Over the Christmas period Microsoft were running a promotion to developers; “Publish your apps to the Windows store before the 23rd of December and we will give you some Microsoft store credit”. Well as I had already spent a whole bunch of time learning how to publish natives desktop apps to the Windows Store during the development of Glancer I thought sure, why not capitalize on that.
This post has been over 6 years in the making but im glad I can finally write it.
Way back in March of 2010 I wrote about a new tool I had developed with the snappy name “Windows 7 Taskbar Monitor”. It was a little tool that used Windows’ Performance Counter to show you what the current CPU, Memory and Network usage is:
The cunning thing however is that I piggybacked on the new (at the time) “progress” value that you could get which would give you a nice visual indication of the current value for each monitor:
To my surprise this little tool has more than justified its effort to create. I have used it every day for the past 6 years and has been an invaluable tool in working out “what the hell is my computer doing?” sort of problems.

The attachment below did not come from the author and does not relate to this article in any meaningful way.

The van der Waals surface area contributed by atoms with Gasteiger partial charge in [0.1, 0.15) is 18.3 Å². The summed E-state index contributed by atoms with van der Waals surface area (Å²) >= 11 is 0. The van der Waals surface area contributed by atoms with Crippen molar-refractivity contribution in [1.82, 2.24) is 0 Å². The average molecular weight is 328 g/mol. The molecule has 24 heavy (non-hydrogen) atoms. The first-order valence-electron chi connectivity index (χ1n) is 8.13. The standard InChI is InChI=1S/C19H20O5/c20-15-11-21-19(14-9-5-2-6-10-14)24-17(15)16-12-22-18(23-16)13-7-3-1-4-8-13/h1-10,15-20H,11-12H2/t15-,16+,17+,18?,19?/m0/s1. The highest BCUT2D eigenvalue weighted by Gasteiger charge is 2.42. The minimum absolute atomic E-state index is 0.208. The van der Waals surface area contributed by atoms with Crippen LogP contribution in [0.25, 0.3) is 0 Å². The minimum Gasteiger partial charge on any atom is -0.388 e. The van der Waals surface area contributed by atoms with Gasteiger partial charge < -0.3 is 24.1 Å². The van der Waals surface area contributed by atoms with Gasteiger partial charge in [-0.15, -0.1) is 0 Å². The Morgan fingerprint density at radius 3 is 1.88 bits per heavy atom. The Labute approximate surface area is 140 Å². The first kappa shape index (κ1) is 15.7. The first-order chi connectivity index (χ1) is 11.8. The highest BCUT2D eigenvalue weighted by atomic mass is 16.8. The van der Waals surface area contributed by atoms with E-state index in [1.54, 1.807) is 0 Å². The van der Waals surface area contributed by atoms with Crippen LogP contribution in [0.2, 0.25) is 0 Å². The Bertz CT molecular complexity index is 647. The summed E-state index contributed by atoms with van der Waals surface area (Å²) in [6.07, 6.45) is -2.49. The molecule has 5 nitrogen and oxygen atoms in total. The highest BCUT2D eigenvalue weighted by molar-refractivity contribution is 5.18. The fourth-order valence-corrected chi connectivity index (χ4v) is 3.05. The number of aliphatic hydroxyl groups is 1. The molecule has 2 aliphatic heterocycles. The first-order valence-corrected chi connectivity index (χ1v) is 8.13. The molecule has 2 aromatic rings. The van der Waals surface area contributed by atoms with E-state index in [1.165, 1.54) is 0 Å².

Over the years I haven’t really changed it much and 4 years ago I even open-sourced it: https://github.com/mikecann/Windows7-Taskbar-Monitor
With the advent of Windows 8 and the App Store I thought it would bring greater visibility to my little tool if I could publish it to the store. Unfortunately however Microsoft imposed some pretty strict rules with their store which meant that I couldnt use the progress-tasbar APIs that were central to the app.
Fast-forward a few more years to Windows 10 anniversary edition and Microsoft release something called “Desktop App Converter” (formally Project Centennial). This project would allow you to take just about any existing windows app, then wrap it and convert it so that it was safe to use on the store.
Perfect, this was just what I needed to bring Taskbar Monitor to the store. Well (after a number of lengthy hurdles) I finally achieved it. I totally rewrote the tool to use a more modern Microsoft framework and gave it a new name, Glancer:
The basic functionality is the same, its just wrapped up in a prettier package and has a few more options.
At this stage its just an MVP. I have plans to add a whole bunch more cool functionality and monitors but I just wanted to get it out there first and see what people thought and then hopefully iterate on it as I go.
Ill be using it daily now so very much have an incentive to improve it 🙂
Currently its totally free but im thinking at some point in the future ill monetize it, probably with a free-trial but perhaps with a “freemium” model.
I also built a website for the project here: http://www.glancer.co/ its a bit basic at the moment but I plan on iterating that as I go.
Anyways, give it a download, let me know what you think!
Until next time.